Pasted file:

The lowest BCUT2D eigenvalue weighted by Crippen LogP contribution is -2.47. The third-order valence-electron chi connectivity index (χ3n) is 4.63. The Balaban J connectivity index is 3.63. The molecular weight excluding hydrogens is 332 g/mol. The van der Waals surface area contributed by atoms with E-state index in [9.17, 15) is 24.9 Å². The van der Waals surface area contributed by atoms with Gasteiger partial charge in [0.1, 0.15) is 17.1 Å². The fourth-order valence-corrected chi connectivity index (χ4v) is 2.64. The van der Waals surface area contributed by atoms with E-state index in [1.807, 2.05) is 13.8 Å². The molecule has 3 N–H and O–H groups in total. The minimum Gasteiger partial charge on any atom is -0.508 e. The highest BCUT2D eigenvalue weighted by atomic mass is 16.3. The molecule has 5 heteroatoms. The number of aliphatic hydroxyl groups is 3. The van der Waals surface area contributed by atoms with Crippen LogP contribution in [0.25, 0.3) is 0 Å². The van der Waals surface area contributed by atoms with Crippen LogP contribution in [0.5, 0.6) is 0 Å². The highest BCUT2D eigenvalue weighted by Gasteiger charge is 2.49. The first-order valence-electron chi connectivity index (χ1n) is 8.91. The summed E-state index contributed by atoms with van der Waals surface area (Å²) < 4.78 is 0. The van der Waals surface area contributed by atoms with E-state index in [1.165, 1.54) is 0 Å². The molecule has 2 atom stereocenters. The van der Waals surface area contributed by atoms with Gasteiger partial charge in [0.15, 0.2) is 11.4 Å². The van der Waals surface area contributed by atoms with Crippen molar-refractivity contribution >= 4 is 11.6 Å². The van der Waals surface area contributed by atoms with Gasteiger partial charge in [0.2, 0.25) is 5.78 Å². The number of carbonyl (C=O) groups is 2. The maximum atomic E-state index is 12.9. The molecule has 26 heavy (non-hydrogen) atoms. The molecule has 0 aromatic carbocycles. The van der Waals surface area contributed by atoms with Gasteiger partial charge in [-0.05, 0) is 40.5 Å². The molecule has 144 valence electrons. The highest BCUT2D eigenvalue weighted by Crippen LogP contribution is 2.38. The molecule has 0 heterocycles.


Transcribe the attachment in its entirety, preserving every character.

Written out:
The lowest BCUT2D eigenvalue weighted by Crippen LogP contribution is -2.47. The third-order valence-electron chi connectivity index (χ3n) is 4.63. The Balaban J connectivity index is 3.63. The molecular weight excluding hydrogens is 332 g/mol. The van der Waals surface area contributed by atoms with E-state index in [9.17, 15) is 24.9 Å². The van der Waals surface area contributed by atoms with Gasteiger partial charge in [0.1, 0.15) is 17.1 Å². The fourth-order valence-corrected chi connectivity index (χ4v) is 2.64. The van der Waals surface area contributed by atoms with E-state index in [1.807, 2.05) is 13.8 Å². The molecule has 3 N–H and O–H groups in total. The minimum Gasteiger partial charge on any atom is -0.508 e. The highest BCUT2D eigenvalue weighted by atomic mass is 16.3. The molecule has 5 heteroatoms. The number of aliphatic hydroxyl groups is 3. The van der Waals surface area contributed by atoms with Crippen LogP contribution in [0.25, 0.3) is 0 Å². The van der Waals surface area contributed by atoms with Crippen LogP contribution in [0.5, 0.6) is 0 Å². The highest BCUT2D eigenvalue weighted by Gasteiger charge is 2.49. The first-order valence-electron chi connectivity index (χ1n) is 8.91. The summed E-state index contributed by atoms with van der Waals surface area (Å²) < 4.78 is 0. The van der Waals surface area contributed by atoms with E-state index in [1.165, 1.54) is 0 Å². The molecule has 2 atom stereocenters. The van der Waals surface area contributed by atoms with Gasteiger partial charge in [0.15, 0.2) is 11.4 Å². The van der Waals surface area contributed by atoms with Crippen molar-refractivity contribution >= 4 is 11.6 Å². The van der Waals surface area contributed by atoms with Gasteiger partial charge in [0.2, 0.25) is 5.78 Å². The number of carbonyl (C=O) groups is 2. The maximum atomic E-state index is 12.9. The molecule has 26 heavy (non-hydrogen) atoms. The molecule has 0 aromatic carbocycles. The van der Waals surface area contributed by atoms with Gasteiger partial charge in [-0.05, 0) is 40.5 Å². The molecule has 144 valence electrons. The highest BCUT2D eigenvalue weighted by Crippen LogP contribution is 2.38. The molecule has 0 heterocycles.